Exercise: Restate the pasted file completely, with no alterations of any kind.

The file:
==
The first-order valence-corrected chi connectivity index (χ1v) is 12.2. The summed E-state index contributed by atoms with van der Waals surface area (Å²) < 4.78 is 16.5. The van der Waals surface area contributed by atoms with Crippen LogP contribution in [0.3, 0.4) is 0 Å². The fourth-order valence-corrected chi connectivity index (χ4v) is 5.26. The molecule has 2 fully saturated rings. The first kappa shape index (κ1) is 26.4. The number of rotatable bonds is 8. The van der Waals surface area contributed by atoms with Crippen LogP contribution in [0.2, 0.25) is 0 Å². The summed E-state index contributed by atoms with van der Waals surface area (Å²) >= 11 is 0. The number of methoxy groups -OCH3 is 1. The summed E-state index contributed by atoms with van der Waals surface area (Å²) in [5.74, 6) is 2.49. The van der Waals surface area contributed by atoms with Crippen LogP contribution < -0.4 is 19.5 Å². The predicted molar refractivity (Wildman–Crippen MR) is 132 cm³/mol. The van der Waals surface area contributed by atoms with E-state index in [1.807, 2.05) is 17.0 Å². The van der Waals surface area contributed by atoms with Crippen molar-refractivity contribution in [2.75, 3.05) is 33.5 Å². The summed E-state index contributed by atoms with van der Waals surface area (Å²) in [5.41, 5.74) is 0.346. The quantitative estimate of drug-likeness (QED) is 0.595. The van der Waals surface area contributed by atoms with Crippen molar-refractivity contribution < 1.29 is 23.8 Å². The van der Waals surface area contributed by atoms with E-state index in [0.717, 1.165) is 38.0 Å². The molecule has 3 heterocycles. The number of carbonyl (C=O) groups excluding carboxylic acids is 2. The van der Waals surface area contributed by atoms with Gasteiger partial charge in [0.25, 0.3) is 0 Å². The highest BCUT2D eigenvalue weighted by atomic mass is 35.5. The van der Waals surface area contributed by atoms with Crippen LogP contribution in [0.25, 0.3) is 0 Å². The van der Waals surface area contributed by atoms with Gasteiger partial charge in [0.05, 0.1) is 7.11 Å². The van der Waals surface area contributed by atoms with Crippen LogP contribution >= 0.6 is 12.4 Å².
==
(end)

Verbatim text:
The first-order valence-corrected chi connectivity index (χ1v) is 12.2. The summed E-state index contributed by atoms with van der Waals surface area (Å²) < 4.78 is 16.5. The van der Waals surface area contributed by atoms with Crippen LogP contribution in [0.3, 0.4) is 0 Å². The fourth-order valence-corrected chi connectivity index (χ4v) is 5.26. The molecule has 2 fully saturated rings. The first kappa shape index (κ1) is 26.4. The number of rotatable bonds is 8. The van der Waals surface area contributed by atoms with Crippen LogP contribution in [0.2, 0.25) is 0 Å². The summed E-state index contributed by atoms with van der Waals surface area (Å²) >= 11 is 0. The number of methoxy groups -OCH3 is 1. The summed E-state index contributed by atoms with van der Waals surface area (Å²) in [5.74, 6) is 2.49. The van der Waals surface area contributed by atoms with Crippen LogP contribution < -0.4 is 19.5 Å². The predicted molar refractivity (Wildman–Crippen MR) is 132 cm³/mol. The van der Waals surface area contributed by atoms with E-state index in [1.807, 2.05) is 17.0 Å². The van der Waals surface area contributed by atoms with Crippen molar-refractivity contribution in [2.75, 3.05) is 33.5 Å². The summed E-state index contributed by atoms with van der Waals surface area (Å²) in [5.41, 5.74) is 0.346. The quantitative estimate of drug-likeness (QED) is 0.595. The van der Waals surface area contributed by atoms with Crippen molar-refractivity contribution < 1.29 is 23.8 Å². The van der Waals surface area contributed by atoms with E-state index in [0.717, 1.165) is 38.0 Å². The molecule has 3 heterocycles. The number of carbonyl (C=O) groups excluding carboxylic acids is 2. The van der Waals surface area contributed by atoms with Gasteiger partial charge in [0.25, 0.3) is 0 Å². The highest BCUT2D eigenvalue weighted by atomic mass is 35.5. The van der Waals surface area contributed by atoms with Crippen LogP contribution in [0.25, 0.3) is 0 Å². The van der Waals surface area contributed by atoms with Gasteiger partial charge in [0.05, 0.1) is 7.11 Å². The van der Waals surface area contributed by atoms with Crippen LogP contribution >= 0.6 is 12.4 Å².